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UPDATE: Please see additional question below with more code;

I am trying to code a category for blurring an image. My starting point is Jeff LaMarche's sample here. Whilst this (after the fixes suggested by others) works fine, it is an order of magnitude too slow for my requirements - on a 3GS it takes maybe 3 seconds to do a decent blur and I'd like to get this down to under 0.5 sec for a full screen (faster is better).

He mentions the Accelerate framework as a performance enhancement so I've spent the last day looking at this, and in particular vDSP_f3x3 which according to the Apple Documenation

Filters an image by performing a two-dimensional convolution with a 3x3 kernel; single precision.

Perfect - I have a suitable filter matrix, and I have an image ... but this is where I get stumped.

vDSP_f3x3 assumes image data is (float *) but my image comes from;

srcData = (unsigned char *)CGBitmapContextGetData (context);

and the context comes from CGBitmapContextCreate with kCGImageAlphaPremultipliedFirst, so my srcData is really ARGB with 8 bits per component.

I suspect what I really need is a context with float components, but according to the Quartz documentation here, kCGBitMapFloatComponents is only available on Mac OS and not iOS :-(

Is there a really fast way using the accelerate framework of converting the integer components I have into the float components that vDSP_f3x3 needs? I mean I could do it myself, but by the time I do that, then the convolution, and then convert back, I suspect I'll have made it even slower than it is now since I might as well convolve as I go.

Maybe I have the wrong approach?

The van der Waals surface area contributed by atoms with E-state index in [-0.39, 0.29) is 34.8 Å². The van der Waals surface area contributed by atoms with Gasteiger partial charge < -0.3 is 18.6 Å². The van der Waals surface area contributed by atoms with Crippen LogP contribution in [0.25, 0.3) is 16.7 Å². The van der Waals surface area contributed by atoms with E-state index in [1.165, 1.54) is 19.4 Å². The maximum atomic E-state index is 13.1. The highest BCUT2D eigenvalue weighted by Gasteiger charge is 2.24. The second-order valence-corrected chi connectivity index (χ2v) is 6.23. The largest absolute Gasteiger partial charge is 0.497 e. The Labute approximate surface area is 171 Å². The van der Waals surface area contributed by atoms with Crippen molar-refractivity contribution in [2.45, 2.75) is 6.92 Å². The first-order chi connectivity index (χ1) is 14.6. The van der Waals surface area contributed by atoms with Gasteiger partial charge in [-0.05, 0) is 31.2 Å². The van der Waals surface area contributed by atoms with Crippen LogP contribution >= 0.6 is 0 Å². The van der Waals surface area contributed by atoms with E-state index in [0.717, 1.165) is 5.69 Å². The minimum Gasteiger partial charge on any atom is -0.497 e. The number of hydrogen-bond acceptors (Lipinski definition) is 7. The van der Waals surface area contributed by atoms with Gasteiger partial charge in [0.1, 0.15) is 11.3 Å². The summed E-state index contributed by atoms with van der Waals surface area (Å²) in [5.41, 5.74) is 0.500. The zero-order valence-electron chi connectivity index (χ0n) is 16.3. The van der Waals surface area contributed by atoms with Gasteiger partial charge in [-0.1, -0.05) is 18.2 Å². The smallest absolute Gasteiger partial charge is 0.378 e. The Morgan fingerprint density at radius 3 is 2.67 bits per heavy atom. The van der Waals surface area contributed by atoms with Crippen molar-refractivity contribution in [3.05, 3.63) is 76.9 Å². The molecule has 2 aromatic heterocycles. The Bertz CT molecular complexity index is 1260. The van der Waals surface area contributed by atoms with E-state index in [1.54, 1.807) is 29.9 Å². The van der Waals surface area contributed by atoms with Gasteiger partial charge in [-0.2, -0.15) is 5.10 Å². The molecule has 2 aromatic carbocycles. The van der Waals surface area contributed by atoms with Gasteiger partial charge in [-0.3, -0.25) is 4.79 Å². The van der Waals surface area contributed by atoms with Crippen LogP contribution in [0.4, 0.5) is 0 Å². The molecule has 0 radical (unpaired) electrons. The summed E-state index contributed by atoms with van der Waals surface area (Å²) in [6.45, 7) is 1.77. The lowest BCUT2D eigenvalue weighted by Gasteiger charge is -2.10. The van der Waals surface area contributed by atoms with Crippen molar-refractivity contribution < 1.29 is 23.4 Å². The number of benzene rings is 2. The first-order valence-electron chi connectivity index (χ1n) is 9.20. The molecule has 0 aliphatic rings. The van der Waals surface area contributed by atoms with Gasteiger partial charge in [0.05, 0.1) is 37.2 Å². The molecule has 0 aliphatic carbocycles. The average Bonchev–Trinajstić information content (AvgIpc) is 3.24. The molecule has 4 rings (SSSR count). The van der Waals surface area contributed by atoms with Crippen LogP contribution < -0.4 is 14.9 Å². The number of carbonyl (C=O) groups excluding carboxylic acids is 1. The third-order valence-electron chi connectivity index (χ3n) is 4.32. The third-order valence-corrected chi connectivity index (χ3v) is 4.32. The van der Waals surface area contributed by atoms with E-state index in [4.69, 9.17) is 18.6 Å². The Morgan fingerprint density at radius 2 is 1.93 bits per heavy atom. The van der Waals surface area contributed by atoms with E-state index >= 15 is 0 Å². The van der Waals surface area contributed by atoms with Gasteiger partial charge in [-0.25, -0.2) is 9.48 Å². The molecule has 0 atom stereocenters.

Does anyone have some tips for me having done some image processing on the iphone using vDSP? The documentation I can find is very reference orientated and not very newbie friendly when it comes to this sort of thing.

If anyone has a reference for really fast blurring (and high quality, not the reduce resolution and then rescale stuff I've seen and looks pants) that would be fab!

EDIT:

Thanks @Jason. I've done this and it is almost working, but now my problem is that although the image does blur, on every invocation it shifts left 1 pixel. It also seems to make the image black and white, but that could be something else.

Is there anything in this code that leaps out as obviously incorrect? I haven't optimised it yet and it's a bit rough, but hopefully the convolution code is clear enough.

CGImageRef CreateCGImageByBlurringImage(CGImageRef inImage, NSUInteger pixelRadius, NSUInteger gaussFactor)
{
unsigned char *srcData, *finalData;

CGContextRef context = CreateARGBBitmapContext(inImage);
if (context == NULL) 
    return NULL;

size_t width = CGBitmapContextGetWidth(context);
size_t height = CGBitmapContextGetHeight(context);
size_t bpr = CGBitmapContextGetBytesPerRow(context);

int componentsPerPixel = 4; // ARGB

CGRect rect = {{0,0},{width,height}}; 
CGContextDrawImage(context, rect, inImage); 

// Now we can get a pointer to the image data associated with the bitmap
// context.

srcData = (unsigned char *)CGBitmapContextGetData (context);

if (srcData != NULL)
{

    size_t dataSize = bpr * height;
    finalData = malloc(dataSize);
    memcpy(finalData, srcData, dataSize);

    //Generate Gaussian kernel

    float *kernel;  

    // Limit the pixelRadius

    pixelRadius = MIN(MAX(1,pixelRadius), 248);
    int kernelSize = pixelRadius * 2 + 1;

    kernel = malloc(kernelSize * sizeof *kernel);

    int gauss_sum =0;

    for (int i = 0; i < pixelRadius; i++)
    {
        kernel[i] = 1 + (gaussFactor*i);
        kernel[kernelSize - (i + 1)] = 1 + (gaussFactor * i);
        gauss_sum += (kernel[i] + kernel[kernelSize - (i + 1)]);
    }

    kernel[(kernelSize - 1)/2] = 1 + (gaussFactor*pixelRadius);

    gauss_sum += kernel[(kernelSize-1)/2];

    // Scale the kernel

    for (int i=0; i<kernelSize; ++i) {
        kernel[i] = kernel[i]/gauss_sum;
    }

    float * srcAsFloat,* resultAsFloat;

    srcAsFloat = malloc(width*height*sizeof(float)*componentsPerPixel);
    resultAsFloat = malloc(width*height*sizeof(float)*componentsPerPixel);

   // Convert uint source ARGB to floats

    vDSP_vfltu8(srcData,1,srcAsFloat,1,width*height*componentsPerPixel);

    // Convolve (hence the -1) with the kernel

    vDSP_conv(srcAsFloat, 1, &kernel[kernelSize-1],-1, resultAsFloat, 1, width*height*componentsPerPixel, kernelSize);